Do I Have to Do to Get a Decent Hire?
In one year Dr.
Tom (real dentist, fake name) hired and fired ten dental assistants
–yes 10. Dr. Tom wasn’t eyeing placement in
the world record books but certainly, with an employment history
like that, he would likely be a contender for a dubious distinction
of some sort. Now I suspect a number of you will think, “Whoa,
Dr. Perfectionist Tom will never be happy with anyone.” Others
will surmise that Dr. Tom has a very high standard and simply won’t
settle for less. I contend that Dr. Tom has an ineffective
recruitment strategy. As the revolving door dental assistant
illustrates, Dr. Tom got what he consistently didn’t want
because he consistently used an ineffective approach. Undoubtedly,
he has paid a huge price in antacids alone, not to mention the impact
on the rest of his team and his patients.
Whether your practice is filling a vacant position once a month
or once a year, the office must have a recruitment system in place
that can kick into gear immediately. In some cases doctors and their
teams are given adequate notice of an employee’s intention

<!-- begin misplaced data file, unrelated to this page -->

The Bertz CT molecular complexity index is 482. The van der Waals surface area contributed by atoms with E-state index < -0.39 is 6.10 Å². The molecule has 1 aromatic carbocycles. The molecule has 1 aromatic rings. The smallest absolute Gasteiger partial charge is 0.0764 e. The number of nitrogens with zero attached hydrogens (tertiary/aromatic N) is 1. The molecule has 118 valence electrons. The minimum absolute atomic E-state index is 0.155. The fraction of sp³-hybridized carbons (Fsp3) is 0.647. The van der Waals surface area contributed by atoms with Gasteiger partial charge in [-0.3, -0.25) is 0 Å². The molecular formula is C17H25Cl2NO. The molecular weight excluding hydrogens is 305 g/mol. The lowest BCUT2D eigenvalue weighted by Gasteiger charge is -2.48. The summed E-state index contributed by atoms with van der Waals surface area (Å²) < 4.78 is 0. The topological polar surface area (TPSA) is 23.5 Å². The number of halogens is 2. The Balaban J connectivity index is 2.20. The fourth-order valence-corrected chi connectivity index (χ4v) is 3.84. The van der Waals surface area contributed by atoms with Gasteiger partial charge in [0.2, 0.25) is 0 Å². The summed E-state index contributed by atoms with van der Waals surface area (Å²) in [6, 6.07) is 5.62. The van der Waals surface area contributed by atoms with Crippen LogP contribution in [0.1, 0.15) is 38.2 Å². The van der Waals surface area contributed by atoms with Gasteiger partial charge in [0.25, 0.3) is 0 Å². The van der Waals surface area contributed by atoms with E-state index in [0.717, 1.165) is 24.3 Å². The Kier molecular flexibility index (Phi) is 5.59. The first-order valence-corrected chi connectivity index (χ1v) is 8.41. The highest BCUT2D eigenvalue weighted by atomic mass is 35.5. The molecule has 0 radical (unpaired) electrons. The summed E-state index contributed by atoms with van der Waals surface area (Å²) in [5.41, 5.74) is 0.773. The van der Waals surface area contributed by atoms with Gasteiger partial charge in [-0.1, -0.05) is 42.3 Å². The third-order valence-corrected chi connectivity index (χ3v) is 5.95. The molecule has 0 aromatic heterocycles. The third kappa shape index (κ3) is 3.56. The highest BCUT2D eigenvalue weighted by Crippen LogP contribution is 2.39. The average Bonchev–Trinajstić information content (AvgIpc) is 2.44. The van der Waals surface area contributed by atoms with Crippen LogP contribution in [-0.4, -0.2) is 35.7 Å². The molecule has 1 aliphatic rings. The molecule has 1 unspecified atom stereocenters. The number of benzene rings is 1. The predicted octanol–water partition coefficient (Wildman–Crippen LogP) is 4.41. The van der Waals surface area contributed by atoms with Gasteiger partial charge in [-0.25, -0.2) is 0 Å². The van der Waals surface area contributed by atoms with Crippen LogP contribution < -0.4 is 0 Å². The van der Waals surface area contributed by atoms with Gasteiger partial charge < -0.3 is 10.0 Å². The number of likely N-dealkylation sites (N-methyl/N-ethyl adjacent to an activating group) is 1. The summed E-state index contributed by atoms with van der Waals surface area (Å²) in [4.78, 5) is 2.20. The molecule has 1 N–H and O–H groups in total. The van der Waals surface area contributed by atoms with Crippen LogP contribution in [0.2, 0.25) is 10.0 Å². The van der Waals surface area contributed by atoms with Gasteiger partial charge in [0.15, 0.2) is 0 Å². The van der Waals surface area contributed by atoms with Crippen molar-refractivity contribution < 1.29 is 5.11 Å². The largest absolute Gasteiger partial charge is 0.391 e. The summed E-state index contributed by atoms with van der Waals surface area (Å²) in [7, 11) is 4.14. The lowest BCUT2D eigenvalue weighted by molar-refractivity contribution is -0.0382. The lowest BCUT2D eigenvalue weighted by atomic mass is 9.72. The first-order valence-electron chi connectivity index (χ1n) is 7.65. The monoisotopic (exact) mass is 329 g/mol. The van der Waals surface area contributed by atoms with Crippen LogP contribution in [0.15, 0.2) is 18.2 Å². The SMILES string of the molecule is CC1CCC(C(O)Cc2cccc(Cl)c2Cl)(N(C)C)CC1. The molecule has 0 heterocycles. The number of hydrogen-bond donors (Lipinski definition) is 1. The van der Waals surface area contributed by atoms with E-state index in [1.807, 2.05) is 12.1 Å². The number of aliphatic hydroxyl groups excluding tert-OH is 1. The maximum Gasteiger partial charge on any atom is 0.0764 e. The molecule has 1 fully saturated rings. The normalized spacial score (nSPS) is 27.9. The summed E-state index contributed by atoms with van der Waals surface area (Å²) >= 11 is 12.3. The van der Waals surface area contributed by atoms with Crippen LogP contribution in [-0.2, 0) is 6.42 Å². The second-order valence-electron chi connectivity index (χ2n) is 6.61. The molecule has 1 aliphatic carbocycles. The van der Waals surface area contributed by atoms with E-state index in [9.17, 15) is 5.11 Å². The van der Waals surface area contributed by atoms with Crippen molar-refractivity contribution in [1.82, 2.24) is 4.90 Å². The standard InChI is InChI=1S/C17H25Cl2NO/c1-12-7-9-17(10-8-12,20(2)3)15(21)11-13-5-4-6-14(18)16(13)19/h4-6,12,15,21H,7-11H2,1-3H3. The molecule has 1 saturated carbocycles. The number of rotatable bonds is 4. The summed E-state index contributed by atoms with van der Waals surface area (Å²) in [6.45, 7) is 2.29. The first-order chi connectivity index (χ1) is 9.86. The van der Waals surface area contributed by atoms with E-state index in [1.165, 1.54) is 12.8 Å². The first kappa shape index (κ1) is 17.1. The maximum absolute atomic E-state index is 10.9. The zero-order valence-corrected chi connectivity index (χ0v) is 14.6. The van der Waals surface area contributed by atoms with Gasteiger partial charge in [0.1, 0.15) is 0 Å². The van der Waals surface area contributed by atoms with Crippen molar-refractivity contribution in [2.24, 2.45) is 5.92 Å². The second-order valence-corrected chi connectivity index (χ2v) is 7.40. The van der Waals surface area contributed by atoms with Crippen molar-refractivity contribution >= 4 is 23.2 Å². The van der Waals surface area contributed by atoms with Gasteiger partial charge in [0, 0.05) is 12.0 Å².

to leave. In other cases, the employee may walk out for lunch and
never come back. Regardless of the circumstances, a plan
and a system are essential. Too often the stress of losing
a team member, even those considered ineffective, can cause the
doctor to be pressured into solving the problem promptly –
get someone with a pulse in here fast – rather than
solving the problem effectively – hire the very best person
for the position and the practice.
A standing recruitment protocol is both a necessary
everyday practice tool as well as a critical safety net when the
staffing situation goes awry. So, how do you recruit the best employee
for your practice? First, cover the basics.
off the job description for the position. Think about
the type of person your job description is going to attract. Is
it going to appeal to the applicant who wants challenge, opportunity,
and the chance to be a part of a great team? Or is it going to